It is more than interesting to observe how professing Christians will use their own understanding of doctrine to either justify themselves or blame others. However, the truth is, regardless of one's personal view of eschatology, there is absolutely no room for fatalism or apathy. Whether one has a dispensational, covenant, or reform ideology, our responsibility as Christians is the same. We are commanded by our Lord to be "faithful unto death."
I know dispensationalists who will excuse their apathy by saying, "It's the last days, and there is nothing we can do about it." Or, "This is just prophecy being fulfilled; we can't stop it."
On the other hand, I hear reformers excuse their apathy by saying, "Everything is pre-determined. We have no say in the matter." Or, "What will be, will be; we can change nothing."
Therefore, does it really matter from what theological perspective one comes, if apathy, indifference, and inactivity is the result? Regardless of one's personal view of theology, if the result of one's belief system produces apathy and fatalism, what good is it?
As Christians, we are plainly instructed to be "light" and "salt" amidst a crooked and sinful world. We are clearly commanded to remain "steadfast, unmovable, always abounding in the work of the Lord." Regardless of worldly circumstances or theological nuances, we are told to be diligent, active, fruitful, and aggressive in both our promotion of right and our opposition to wrong.
Beyond that, as Americans, there is another important lesson we need to heed. That is the warning by Christ, who said, "To whom much is given, of him much shall be required."
We Americans have been given much. We were bequeathed a free and independent nation, a nation founded on Biblical principles, a nation founded on the Christian faith. This legacy did not come without price. Our forebears suffered long and hard to give us-their posterity-this free land.
Are we now going to sit down in apathy and indifference and allow this country to be overtaken by the forces of secularism, socialism, and globalism? Are we not willing to fight for right? Are we so weak and cowardly that we would surrender our freedoms and liberties without a struggle?
When it comes to the details of future events, Jesus told us in no uncertain terms that "it is not for [us] to know." We can pretend that we have absolute knowledge and authority regarding these matters, if we want to. However, the fact is, God will do what is His to do, and we must do what is ours to do! And our job is to be faithful to discharge our duties as diligently and fervently as we can.
I submit that if America's founders had behaved as many of my Christian brethren (from various theological perspectives) are behaving today, we would still be a Crown colony of England. And I remind readers that virtually every major Christian denomination was represented by our patriot-fathers. They came from various theological positions and backgrounds, but they fought side-by-side for freedom and independence.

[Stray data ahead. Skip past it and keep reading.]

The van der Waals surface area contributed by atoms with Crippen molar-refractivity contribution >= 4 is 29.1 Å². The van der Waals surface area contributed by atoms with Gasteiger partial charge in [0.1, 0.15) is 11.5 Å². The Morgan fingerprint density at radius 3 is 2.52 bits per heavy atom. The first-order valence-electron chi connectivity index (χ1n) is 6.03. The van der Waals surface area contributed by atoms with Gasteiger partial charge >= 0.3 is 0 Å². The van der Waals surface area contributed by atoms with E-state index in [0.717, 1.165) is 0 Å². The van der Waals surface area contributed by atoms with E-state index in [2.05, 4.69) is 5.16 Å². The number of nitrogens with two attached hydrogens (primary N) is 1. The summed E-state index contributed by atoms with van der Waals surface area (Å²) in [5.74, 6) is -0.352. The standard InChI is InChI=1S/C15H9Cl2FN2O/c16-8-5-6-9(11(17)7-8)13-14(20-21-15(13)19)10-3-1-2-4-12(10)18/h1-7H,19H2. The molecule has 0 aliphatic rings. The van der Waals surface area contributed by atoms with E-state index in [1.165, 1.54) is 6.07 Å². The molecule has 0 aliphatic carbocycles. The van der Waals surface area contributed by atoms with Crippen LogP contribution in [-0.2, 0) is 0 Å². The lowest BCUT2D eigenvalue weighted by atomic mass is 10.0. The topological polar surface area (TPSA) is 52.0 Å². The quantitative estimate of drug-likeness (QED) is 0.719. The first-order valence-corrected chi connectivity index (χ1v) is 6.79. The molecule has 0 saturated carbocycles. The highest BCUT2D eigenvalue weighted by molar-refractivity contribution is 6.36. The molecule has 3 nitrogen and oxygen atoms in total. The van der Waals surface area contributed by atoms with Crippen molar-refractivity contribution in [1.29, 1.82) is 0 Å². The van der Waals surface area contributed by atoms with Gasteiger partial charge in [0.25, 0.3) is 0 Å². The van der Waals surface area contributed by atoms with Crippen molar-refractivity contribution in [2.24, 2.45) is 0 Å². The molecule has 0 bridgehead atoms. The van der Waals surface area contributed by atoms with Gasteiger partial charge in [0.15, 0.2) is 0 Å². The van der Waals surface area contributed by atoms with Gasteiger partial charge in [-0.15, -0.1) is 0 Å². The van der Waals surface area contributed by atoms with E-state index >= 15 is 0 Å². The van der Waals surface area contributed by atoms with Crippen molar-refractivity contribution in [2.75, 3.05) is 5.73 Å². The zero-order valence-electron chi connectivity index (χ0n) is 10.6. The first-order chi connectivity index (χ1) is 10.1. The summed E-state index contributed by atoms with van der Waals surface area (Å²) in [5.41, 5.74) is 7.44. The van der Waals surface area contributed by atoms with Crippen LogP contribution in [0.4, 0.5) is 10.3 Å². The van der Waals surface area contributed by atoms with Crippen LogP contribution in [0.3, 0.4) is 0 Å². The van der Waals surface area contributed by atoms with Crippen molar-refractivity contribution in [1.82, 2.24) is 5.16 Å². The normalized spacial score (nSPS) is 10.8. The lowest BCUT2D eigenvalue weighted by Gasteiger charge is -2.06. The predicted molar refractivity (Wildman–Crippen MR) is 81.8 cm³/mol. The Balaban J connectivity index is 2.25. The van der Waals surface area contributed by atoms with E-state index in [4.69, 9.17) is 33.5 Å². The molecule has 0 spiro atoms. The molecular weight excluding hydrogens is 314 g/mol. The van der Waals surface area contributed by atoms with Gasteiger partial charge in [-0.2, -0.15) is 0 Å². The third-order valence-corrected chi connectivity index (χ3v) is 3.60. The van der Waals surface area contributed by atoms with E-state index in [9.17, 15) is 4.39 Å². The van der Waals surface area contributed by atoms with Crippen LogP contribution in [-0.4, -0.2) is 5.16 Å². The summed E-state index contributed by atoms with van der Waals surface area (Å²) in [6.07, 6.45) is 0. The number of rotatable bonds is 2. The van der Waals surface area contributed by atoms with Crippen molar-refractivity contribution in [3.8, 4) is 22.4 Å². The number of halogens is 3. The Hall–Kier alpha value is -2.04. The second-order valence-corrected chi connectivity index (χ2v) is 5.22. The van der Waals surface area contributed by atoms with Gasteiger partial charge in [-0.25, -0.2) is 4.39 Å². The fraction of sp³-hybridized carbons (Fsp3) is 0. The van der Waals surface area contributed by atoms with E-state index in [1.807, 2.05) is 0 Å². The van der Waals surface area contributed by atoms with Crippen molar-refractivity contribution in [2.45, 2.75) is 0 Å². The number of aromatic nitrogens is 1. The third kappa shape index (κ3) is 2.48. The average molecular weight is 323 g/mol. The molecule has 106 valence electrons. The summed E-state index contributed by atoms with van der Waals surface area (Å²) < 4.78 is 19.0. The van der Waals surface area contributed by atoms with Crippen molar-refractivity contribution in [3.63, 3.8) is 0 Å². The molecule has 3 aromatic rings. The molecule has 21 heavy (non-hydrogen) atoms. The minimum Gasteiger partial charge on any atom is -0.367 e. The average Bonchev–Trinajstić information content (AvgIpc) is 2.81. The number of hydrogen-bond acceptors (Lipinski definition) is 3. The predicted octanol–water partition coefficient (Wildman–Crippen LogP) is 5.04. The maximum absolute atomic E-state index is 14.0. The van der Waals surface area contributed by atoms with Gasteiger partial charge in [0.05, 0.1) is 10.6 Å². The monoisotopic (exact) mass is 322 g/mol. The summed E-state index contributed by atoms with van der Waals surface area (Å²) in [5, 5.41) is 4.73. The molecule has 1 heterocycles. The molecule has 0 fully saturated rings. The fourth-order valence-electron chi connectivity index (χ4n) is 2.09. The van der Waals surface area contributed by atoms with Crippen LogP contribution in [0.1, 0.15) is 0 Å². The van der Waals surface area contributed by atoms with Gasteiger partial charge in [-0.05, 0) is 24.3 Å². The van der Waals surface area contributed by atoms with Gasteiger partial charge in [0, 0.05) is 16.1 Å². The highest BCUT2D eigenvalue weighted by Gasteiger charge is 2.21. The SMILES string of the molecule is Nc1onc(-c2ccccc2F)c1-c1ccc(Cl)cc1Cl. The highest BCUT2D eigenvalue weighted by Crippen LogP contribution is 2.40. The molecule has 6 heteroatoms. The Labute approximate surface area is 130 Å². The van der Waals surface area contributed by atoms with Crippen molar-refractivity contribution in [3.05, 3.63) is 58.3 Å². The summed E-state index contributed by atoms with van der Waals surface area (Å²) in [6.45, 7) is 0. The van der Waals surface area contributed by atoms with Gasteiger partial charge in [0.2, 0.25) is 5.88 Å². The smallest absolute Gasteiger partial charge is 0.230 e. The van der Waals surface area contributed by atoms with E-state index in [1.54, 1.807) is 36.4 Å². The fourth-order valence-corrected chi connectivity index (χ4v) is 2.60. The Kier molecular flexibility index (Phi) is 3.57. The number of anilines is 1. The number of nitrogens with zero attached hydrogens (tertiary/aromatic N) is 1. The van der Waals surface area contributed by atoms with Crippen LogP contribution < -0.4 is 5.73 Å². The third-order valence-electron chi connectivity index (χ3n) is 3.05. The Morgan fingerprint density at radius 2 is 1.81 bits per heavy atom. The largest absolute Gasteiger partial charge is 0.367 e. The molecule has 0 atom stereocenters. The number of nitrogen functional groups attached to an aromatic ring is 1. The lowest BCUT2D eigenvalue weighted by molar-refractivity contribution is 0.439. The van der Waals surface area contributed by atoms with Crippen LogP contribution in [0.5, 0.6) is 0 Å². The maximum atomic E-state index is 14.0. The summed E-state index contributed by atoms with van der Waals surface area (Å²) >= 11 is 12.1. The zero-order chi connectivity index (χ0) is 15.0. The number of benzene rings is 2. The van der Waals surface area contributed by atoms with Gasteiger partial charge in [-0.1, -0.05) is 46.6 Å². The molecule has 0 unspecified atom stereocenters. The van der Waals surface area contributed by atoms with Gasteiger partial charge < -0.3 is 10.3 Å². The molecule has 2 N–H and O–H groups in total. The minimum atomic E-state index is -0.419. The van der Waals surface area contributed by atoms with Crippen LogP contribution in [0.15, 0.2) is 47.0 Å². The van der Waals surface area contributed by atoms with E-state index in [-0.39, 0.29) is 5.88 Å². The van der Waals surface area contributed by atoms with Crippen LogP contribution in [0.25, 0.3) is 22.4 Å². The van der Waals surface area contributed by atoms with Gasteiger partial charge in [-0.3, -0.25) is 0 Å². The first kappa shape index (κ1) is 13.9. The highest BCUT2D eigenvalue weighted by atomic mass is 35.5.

If our fathers were willing to fight together for the principles of freedom and independence, should not we? If they were willing to set aside (not abandon) their theological differences in order to join forces for the common benefit of liberty, how can we do anything less? Furthermore, if they did not allow their personal understanding of eschatology or even ecclesiology prevent them from personally and individually joining freedom's fight, how dare we use theology as an excuse for fatalism and apathy?
Let's face it: we have been clipping the coupons on the price paid for freedom by our ancestors for decades. It is now up to us-to this generation of Americans-to be willing to be just as courageous, just as determined, just as informed, and just as involved as were our forebears.
On the other hand, if we decide to stay by the warm fire of indifference, or if we determine to sleep in the soft bed of apathy, at least we should have the character to leave God out of it! Admit that we just don't have the stomach for the fight. Admit that we are too lazy, too comfortable, too self-indulgent, and too self-centered to enter the animating contest for liberty and independence. We should stop hiding behind the pious robes of spirituality and admit it: we are simply not willing to fight for our posterity's freedom.
However, should we decide to hide behind our theology in an attempt to obfuscate our apathy and indifference, keep this in mind: when the day comes that our children are living under oppression and subjugation, it will not be our theology that they curse; it will be us!
© Chuck Baldwin
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